You are here

Japan overpower Samoa

Game #24 at Stadium Milton Keynes

Japan 26 - Samoa 5

With their second 2015 RWC win, the Brave Blossoms discarded their Cinderella title, proving false pre-tournaments predictions and prior results. Coach Eddie Jones' squad were up 20 at half. The leading RWC 2015 scorer, the amazing kicker Gomaru, was man-of-the-match. He kicked four penalties, and a late game miss kept him two points shy of 700 in test matches. Next up for the Brave Blossoms is the USA, and an excellent chance for them to achieve a record three wins in a RWC.

Game #25 at St. James Park

South Africa 34 - Scotland 16

The Boks dominated play, outmuscling their opponents. South Africa led 20-3 the interval, and added 14 more second half points, including a Bryan Habana try. They play the USA next to complete Pool B play, which they lead currently with 11 points. (Scotland 10, Japan 8).

Game #25 at Twickenham

Australia 33 - England 13

Australia dominate. The first time a home nation failed to qualify in the RWC. The omnipotent Wallabies will meet Wales next Saturday, October 10 in Twickenham to decide the winner of Pool A.  The loser of that game will play the winner of Pool B, probably, South Africa.  A sad outcome for the host Red Roses and their fans.

Comments

"The first time a home nation failed to qualify in the RWC." *Second time. Wales was a host in 1991. Ireland, too, failed to reach the quarterfinal in 1999, though in that tournament they were not considered hosts, despite the fact that their pool was played entirely in Ireland (they did have to travel to France to lose in the playoff match).
+1
+19
-1
Technically you are right Alan, Wales(1991)and Ireland(1999)were considered Co-Hosts of the aforementioned tourneys. But in both instances, the Lead Hosts were 1991 England(Championship Runners-up)and 1999 Wales(Quarterfinalists). Cheers!
+1
-63
-1
#Alan - So, to refure this false interpretation of the 2015 RWC is a quote from BBCSport, "England were beaten 33-13 by Australia at Twickenham to become the first host nation eliminated at the group stage." Who are we to believe? You, or the BBC? And, the BBC, along with every other rugby media entity on the planet wrote that Japan's victory over South Africa was the "biggest upset" in the history of rugby. Who stands as the only flat-earther to deny this truth? You.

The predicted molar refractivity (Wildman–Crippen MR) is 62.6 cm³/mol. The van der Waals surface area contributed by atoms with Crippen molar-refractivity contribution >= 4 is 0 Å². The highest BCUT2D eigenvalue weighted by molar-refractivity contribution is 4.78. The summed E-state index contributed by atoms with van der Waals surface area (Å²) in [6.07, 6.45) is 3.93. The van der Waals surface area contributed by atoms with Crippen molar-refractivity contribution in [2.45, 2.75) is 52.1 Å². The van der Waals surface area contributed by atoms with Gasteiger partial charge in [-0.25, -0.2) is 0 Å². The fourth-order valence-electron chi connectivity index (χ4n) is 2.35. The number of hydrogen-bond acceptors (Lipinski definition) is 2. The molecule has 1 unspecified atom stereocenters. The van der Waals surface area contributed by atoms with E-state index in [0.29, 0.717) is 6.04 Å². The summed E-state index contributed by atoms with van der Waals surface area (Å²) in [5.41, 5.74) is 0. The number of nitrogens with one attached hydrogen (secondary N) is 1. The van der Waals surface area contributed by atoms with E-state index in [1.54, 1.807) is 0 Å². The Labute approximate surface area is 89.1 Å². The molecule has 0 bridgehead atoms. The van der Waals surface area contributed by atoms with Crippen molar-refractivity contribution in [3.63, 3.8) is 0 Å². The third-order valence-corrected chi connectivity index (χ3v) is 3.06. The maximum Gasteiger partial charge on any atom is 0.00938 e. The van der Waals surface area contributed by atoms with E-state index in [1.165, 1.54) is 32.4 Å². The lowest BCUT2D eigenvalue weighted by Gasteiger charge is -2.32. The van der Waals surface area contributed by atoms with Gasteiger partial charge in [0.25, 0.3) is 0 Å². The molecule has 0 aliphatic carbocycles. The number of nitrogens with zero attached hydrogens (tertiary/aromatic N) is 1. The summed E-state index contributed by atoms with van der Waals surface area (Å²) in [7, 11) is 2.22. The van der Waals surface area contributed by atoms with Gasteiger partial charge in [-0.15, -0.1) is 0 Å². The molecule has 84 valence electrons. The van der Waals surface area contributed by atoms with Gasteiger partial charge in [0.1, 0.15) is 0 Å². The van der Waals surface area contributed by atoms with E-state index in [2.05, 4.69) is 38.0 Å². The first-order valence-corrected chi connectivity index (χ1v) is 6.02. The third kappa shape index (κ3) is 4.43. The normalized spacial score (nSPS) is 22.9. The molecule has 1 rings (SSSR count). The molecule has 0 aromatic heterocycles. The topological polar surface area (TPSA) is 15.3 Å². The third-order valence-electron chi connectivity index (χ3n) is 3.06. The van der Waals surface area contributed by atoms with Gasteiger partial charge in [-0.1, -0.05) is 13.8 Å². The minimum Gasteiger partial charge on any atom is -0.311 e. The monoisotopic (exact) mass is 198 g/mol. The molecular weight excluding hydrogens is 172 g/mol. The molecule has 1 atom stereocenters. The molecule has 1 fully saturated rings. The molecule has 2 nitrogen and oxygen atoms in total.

+1
+3
-1
That is awfully big talk from a fella whose usual MO is to A) Write an article tangentially related to the facts B) Delete comments pointing out the inaccuracies in the article C) Amend the article based on those comments without so much as an asterisk, strikethrough, or anything else to indicate that a correction was made.
+1
-14
-1
The BBC may say one thing. The Guardian says another, claiming here that Wales was a co-host in 1991 - http://www.theguardian.com/sport/blog/2008/oct/07/rugby.wales.samoa. Here's another article: http://www.stuff.co.nz/sport/opinion/72678117/Englands-attitude-deserves-no-sympathy-after-premature-Rugby-World-Cup-exit. Now ITV may not be the BBC, but they are the ones broadcasting this tournament. As they indicate here, England co-hosted in 1991: http://www.itv.com/news/anglia/update/2015-09-05/former-england-coach-uttley-backs-current-generation-to-shine-at-world-cup/ I was actually at that tournament, and in my garage I have some memorabilia, publications which indicate that in 1991 the Rugby World Cup was considered to have five equal hosts (not one hosts, with games spread about, as in 1999 and 2007). I'd be happy to find a way to reproduce it and post it here, but why would I bother when all you'd do is delete it anyway? You can make fun of me and call me a flat-earther, but I'm not the one who had no idea how qualification was conducted for the 2015 RWC.
+1
-5
-1